Prosper Texas. A small town of twenty-two thousand people just north of Dallas. If you believe the name, Prosper sounds like an idyllic place. People move to Prosper for many reasons. Prospers schools are just one of those reasons.
Recently, the Proper Independent School District completed a $710 million bond issue which included a $52 million dollar football stadium for Prosper High School.
My first reaction: Wow! $52m stadium…for a high school? This can’t be real.
On second thought. Ackchyully, that’s a very nice facility.
Then I listened to the interviews with the parents of the students at the first game in their new stadium. There’s a sense of optimism that you cannot miss. They exude hope for the future of their community and for their children.
I imagine it’s no different for many parents and students here in Broward County.
Which made me reflect on the recent performance of our local school district, the Broward County School District.
In 2014 Broward County taxpayers approved an $800 million bond, not to build college-sized stadiums, but to repair neglected and aging schools, to make needed safety improvements and to improve the technology in classrooms. It would be hard to describe the implementation of the improvements tied to the bond as anything other than an unmitigated disaster. The bond is not only years behind schedule it is now estimated to be $430 million over budget. Promised projects will not be completed nor meet ever changing deadlines. It would seem that the Broward County School District can’t even provide a safe and healthy environment for students and teachers by fixing the leaking roofs or removing mold from our schools across the county.
It has taken more than 6 years to implement the modest school security improvements promised by Superintendent Robert Runcie back in 2013, in the wake of the Sandy Hook Tragedy.
Some might argue that managing an $800 million bond and the scale of projects the District has undertaken would be challenging for any district. Sure. But is excusing incompetence the best we can do in Broward County?
By comparison, the much smaller school district in Prosper completed a $710 million bond (passed in 2007) which included the construction of 12 new schools, including the $120 million Prosper High School at $120 million, in addition to the recently completed $53 million stadium. They are now building a second new high school to accommodate the growth in students flooding into their district. Competence matters.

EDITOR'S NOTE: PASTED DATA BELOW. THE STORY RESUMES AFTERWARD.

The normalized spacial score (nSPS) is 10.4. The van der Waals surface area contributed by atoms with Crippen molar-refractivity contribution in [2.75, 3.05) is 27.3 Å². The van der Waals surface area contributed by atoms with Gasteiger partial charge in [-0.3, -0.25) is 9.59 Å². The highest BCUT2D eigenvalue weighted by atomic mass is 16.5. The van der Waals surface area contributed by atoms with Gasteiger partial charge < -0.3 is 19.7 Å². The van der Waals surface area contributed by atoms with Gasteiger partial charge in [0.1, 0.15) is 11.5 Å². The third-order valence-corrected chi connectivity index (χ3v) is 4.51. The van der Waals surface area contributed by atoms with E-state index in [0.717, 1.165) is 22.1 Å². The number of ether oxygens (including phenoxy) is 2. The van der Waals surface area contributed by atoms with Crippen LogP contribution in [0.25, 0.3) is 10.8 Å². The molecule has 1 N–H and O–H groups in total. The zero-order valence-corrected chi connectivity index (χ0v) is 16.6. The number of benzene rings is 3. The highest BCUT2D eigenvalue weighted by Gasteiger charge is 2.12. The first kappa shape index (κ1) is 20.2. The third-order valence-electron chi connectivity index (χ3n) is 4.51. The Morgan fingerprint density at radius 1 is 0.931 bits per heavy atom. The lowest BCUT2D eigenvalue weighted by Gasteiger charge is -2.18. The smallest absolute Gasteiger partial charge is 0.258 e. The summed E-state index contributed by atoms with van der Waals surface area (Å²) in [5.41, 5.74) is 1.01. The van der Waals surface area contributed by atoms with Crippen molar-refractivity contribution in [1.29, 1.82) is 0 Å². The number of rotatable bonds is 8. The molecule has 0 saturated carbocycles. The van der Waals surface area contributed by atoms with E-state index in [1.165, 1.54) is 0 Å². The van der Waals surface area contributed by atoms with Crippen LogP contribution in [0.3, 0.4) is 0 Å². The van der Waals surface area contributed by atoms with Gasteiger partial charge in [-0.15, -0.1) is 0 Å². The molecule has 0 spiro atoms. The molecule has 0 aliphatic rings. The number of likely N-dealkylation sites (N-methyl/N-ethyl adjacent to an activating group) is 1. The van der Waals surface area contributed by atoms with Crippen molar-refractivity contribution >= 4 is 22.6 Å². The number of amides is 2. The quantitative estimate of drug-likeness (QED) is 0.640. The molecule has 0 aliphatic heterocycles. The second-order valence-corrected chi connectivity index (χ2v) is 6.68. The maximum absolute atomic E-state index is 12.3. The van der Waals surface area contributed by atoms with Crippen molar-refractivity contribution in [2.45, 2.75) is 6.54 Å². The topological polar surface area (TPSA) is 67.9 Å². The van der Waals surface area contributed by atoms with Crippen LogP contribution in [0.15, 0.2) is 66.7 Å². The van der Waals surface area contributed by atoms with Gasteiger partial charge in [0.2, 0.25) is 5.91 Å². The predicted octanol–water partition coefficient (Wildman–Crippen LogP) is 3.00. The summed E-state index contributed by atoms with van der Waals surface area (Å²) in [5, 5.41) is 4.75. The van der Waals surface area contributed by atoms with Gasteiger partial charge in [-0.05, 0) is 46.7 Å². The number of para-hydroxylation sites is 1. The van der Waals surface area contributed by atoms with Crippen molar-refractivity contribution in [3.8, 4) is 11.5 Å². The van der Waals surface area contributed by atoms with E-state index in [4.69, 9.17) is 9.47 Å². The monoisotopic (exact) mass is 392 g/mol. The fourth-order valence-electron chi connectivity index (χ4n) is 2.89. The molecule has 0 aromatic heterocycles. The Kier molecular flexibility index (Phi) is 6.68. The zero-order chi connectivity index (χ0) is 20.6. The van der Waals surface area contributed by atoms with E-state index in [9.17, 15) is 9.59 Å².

But it goes beyond competence. The Broward County School District admits it estimated actual needs of $2 billion dollars, but only asked for $800 million. Some my argue that’s political expediency. I would argue it is cowardice.
It goes further. Rather than focus on school safety after Sandy Hook, Superintendent Runcie and the School Board chose to put money and control over the best interests of student and teacher safety. Others, like Senator Eleanor Sobel were clear that school safety needed to be a priority and didn’t believe the District was capable of competently handling that mission.
Yet the School Board remains defiant.
Why do they remain defiant? They have the full support of the Broward Teachers Union, which will spend big money to protect them despite getting little to nothing in return for their members. They have had the support of Broward’s business leaders that are satisfied parroting statistics offered to them by the District. Never mind that if these business leaders ran their businesses with the level of incompetence displayed by the Superintendent, they would have been fired. And they fear no repercussions from Broward voters.
Some will say, the demographics of the Broward County School District and the Prosper Independent School District are so different you cannot compare them. There’s undoubtedly some truth to this. But differences in demographics cannot explain away the stark differences in achievement between the two districts.
You can’t chalk it all up to demographics. It’s about priorities & leadership. Maybe it’s the successful completion of an infrastructure project. On time/on budget. Maybe it’s creative thinking like selling naming rights to the Prosper High School stadium to a local company in a 10-year deal worth $2.5m.
So, we can argue whether or not a high school needs a $53 million, 12,000 seat stadium. Folks in Prosper would say Prosper High School had no choice but to follow many other districts in Texas in building massive stadiums. By the way some building AND reducing local tax rates. How is that possible?
As I said, it’s about priorities & leadership. But I can’t help but listen over & over to the optimism in the voices of those parents. Wouldn’t a little bit of that be nice around here?
Unfortunately, despite recent excuse making for ineptitude & inaction in the local media, competence and leadership must precede optimism. It’s true of successful sports teams and in the real world.